Elizabeth Wurtzel

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Elizabeth Wurtzel
Elizabeth Wurtzel in 2010.
Elizabeth Wurtzel in 2010.
BornElizabeth Lee Wurtzel
(1967-07-31)July 31, 1967
New York City, New York, U.S.
DiedJanuary 7, 2020(2020-01-07) (aged 52)
New York City, New York, U.S.
  • Author
  • journalist
  • lawyer
Alma materHarvard College (BA)
Yale Law School (JD)
GenreConfessional memoir
Years active1976–2020
Notable worksProzac Nation
James Freed
(m. 2015)

Elizabeth Lee Wurtzel (July 31, 1967 – January 7, 2020) was an American writer, journalist, and lawyer known for the confessional memoir Prozac Nation, which she published at the age of 27. Her work often focused on chronicling her personal struggles with depression, addiction, career, and relationships. Wurtzel's work drove a boom in confessional writing and the personal memoir genre during the 1990s, and she was viewed as a voice of Generation X. In later life, Wurtzel worked briefly as an attorney before her death from breast cancer.[1][2]

Early life[edit]

Wurtzel grew up in a Jewish family on the Upper West Side of New York City and attended the Ramaz School.[3][4] Her parents, Lynne Winters and Donald Wurtzel, divorced when she was young, and Wurtzel was primarily raised by her mother, who worked in publishing and as a media consultant.[5][6][7] In a 2018 article in The Cut, Wurtzel wrote that she discovered in 2016 that her biological father was photographer Bob Adelman, who had worked with her mother in the 1960s.[1][2][5]

As described in her memoir Prozac Nation, Wurtzel's depression began between the ages of 10 and 12. Wurtzel admitted to cutting herself when she was in adolescence, and of spending her teenage years in an environment of emotional angst, substance misuse, bad relationships, and frequent fights with family members.[8] A gifted student with family wealth, Wurtzel went on to attend Harvard College, where she continued to struggle with depression and substance abuse.[9]

Early career[edit]

While an undergraduate at Harvard in the late 1980s, Wurtzel wrote for The Harvard Crimson and received the 1986 Rolling Stone College Journalism Award for a piece about Lou Reed.[9][10][11] She also interned at The Dallas Morning News, but was fired after being accused of plagiarism.[12] She received a B.A. degree in comparative literature from Harvard in 1989.[2]

Wurtzel subsequently moved to Greenwich Village in New York City and found work as a pop music critic for The New Yorker and New York Magazine. The New York Times book critic Ken Tucker characterized her contributions to the former publication as "unintentionally hilarious."[13] In 1997 Dwight Garner wrote in Salon.com that her column "was so roundly despised that I sometimes felt like its only friend in the world."[14]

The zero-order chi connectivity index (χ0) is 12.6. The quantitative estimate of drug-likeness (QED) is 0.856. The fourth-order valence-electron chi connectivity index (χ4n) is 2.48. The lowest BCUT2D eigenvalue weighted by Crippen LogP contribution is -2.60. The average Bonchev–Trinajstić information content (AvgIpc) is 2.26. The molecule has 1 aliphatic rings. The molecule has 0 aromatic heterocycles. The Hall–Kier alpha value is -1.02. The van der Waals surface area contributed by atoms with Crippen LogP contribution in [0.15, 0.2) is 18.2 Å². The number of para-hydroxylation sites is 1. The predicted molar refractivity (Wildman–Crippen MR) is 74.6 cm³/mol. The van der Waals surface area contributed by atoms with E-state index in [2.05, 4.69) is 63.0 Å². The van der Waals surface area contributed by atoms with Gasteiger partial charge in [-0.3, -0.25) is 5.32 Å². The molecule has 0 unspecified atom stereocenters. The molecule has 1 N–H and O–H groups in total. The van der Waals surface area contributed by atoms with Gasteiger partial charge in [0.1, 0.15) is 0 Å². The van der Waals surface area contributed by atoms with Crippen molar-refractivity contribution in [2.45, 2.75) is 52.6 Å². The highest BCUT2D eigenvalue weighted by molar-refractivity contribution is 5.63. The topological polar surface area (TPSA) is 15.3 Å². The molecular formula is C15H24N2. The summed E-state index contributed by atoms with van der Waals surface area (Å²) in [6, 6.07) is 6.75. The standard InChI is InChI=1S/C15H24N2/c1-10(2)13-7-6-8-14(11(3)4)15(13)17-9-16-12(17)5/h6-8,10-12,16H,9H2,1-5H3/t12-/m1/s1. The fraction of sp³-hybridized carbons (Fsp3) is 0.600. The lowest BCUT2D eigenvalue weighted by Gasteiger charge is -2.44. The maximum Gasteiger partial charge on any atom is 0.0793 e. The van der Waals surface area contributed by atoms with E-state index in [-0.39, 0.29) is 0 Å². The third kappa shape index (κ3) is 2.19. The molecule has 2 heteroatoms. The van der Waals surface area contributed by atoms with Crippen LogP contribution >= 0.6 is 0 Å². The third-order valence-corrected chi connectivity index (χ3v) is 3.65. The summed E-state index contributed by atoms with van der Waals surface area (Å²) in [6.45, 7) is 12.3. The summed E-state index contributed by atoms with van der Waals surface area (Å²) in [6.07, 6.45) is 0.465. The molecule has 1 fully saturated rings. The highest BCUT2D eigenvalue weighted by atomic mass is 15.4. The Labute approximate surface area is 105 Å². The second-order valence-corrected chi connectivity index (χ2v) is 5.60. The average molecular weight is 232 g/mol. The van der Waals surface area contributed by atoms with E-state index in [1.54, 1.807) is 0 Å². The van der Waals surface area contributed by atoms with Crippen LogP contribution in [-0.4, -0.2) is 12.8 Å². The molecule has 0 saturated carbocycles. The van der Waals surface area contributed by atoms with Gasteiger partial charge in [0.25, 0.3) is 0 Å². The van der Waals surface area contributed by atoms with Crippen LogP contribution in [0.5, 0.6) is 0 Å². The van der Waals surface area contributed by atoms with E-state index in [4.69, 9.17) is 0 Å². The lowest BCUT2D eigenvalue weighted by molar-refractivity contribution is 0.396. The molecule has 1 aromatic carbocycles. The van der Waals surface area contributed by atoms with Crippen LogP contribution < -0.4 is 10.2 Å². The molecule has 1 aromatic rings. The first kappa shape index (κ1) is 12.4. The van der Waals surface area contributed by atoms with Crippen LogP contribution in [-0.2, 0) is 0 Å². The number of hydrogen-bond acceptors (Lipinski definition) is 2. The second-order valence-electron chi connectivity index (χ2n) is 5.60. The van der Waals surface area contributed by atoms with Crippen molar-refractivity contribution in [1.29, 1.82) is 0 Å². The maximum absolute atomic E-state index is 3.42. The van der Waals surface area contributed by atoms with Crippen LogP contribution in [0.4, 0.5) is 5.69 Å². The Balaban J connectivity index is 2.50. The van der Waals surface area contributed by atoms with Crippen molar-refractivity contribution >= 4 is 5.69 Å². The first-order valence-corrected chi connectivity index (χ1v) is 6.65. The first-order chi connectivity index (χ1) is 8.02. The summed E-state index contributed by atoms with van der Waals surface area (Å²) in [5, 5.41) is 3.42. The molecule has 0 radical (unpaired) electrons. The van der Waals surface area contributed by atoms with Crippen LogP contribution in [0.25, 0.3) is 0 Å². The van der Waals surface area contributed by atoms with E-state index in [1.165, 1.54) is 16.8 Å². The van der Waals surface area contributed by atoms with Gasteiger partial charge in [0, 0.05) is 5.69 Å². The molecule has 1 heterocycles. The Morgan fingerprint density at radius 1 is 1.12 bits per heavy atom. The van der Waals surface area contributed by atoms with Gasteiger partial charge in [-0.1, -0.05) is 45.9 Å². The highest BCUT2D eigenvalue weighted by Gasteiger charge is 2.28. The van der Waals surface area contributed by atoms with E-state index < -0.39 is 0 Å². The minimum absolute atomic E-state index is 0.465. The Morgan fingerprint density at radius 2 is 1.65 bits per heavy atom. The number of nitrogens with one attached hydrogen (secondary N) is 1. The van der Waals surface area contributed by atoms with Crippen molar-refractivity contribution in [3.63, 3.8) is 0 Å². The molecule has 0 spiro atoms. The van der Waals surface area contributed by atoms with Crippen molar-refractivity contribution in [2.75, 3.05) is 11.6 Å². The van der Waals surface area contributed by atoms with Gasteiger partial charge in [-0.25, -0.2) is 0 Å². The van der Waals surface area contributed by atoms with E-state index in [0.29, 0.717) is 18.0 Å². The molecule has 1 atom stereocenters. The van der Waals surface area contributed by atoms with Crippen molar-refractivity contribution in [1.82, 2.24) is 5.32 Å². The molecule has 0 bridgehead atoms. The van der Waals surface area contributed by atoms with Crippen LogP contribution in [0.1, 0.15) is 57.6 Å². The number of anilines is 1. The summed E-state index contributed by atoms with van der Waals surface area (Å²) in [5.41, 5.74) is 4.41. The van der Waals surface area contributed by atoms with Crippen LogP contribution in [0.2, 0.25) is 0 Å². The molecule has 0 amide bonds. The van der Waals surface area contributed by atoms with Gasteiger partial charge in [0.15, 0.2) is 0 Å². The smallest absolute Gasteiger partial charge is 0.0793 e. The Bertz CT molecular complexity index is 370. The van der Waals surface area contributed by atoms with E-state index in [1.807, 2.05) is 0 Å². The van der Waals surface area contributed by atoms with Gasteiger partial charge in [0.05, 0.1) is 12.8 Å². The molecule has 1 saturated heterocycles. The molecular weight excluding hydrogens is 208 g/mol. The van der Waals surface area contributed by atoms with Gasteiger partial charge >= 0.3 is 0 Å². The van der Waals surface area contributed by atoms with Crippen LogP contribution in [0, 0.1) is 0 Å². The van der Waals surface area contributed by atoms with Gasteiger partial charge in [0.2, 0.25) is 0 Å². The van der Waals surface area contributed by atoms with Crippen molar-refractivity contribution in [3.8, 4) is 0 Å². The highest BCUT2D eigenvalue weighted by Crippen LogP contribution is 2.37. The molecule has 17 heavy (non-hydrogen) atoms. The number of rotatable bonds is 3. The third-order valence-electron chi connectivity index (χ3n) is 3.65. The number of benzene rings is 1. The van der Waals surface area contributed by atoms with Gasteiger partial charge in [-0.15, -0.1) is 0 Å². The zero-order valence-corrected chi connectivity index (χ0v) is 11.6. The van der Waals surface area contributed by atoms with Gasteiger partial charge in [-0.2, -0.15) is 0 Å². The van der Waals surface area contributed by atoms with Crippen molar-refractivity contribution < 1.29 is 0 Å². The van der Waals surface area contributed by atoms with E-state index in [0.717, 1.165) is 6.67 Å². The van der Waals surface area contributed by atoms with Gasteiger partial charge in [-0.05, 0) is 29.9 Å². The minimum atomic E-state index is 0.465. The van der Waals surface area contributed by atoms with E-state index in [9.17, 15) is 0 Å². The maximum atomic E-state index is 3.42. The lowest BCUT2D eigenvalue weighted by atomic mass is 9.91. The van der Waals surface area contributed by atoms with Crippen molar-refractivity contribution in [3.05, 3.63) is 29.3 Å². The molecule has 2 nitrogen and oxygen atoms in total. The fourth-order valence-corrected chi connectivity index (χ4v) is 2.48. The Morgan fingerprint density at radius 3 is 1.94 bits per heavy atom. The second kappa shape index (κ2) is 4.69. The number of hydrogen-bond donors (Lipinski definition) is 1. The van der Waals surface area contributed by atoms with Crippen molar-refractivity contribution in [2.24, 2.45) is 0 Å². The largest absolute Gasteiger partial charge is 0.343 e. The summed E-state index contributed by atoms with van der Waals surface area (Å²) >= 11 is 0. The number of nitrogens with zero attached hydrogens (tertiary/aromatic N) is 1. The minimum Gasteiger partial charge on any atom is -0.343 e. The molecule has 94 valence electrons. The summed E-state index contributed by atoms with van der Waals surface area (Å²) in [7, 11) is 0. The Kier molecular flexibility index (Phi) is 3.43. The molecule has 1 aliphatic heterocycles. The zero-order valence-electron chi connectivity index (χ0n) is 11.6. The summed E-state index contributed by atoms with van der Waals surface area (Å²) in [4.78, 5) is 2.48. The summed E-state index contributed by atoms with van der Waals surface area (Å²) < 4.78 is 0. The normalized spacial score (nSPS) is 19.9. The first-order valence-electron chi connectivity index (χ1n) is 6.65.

Prozac Nation[edit]

Wurtzel was best known for her best-selling memoir Prozac Nation (1994), published when she was 27. The book chronicles her battle with depression as a college undergraduate and her eventual treatment with the medication Prozac. Michiko Kakutani wrote in The New York Times, "Wrenching and comical, self-indulgent and self-aware, Prozac Nation possesses the raw candor of Joan Didion's essays, the irritating emotional exhibitionism of Sylvia Plath's The Bell Jar, and the wry, dark humor of a Bob Dylan song." The paperback was a New York Times bestseller. The film adaptation, which starred Christina Ricci, premiered at the Toronto International Film Festival on September 8, 2001.[15]


Wurtzel's first book after Prozac Nation was titled Bitch: In Praise of Difficult Women (1998). The book earned a mixed review from Karen Lehrman in The New York Times; Lehrman wrote that while Bitch "is full of enormous contradictions, bizarre digressions and illogical outbursts, it is also one of the more honest, insightful and witty books on the subject of women to have come along in a while."[16]

More, Now, Again[edit]

More, Now, Again (2001), was the follow-up memoir to Prozac Nation and centered primarily on her addictions to cocaine and Ritalin. The book discusses her drug induced obsession with tweezing as a form of self-harm, and recounts her behavior while writing Bitch, among other subjects. It received generally negative reviews. For Salon, Peter Kurth wrote that Wurtzel "imagines that every word she utters and every thought that pops into her head is fraught with meaning and portent. And still her new book goes nowhere." He called the book "dysfunctional," characterized the author as an "overage adolescent," and concluded, "Sorry, Elizabeth. Wake up dead next time and you might have a book on your hands."[17]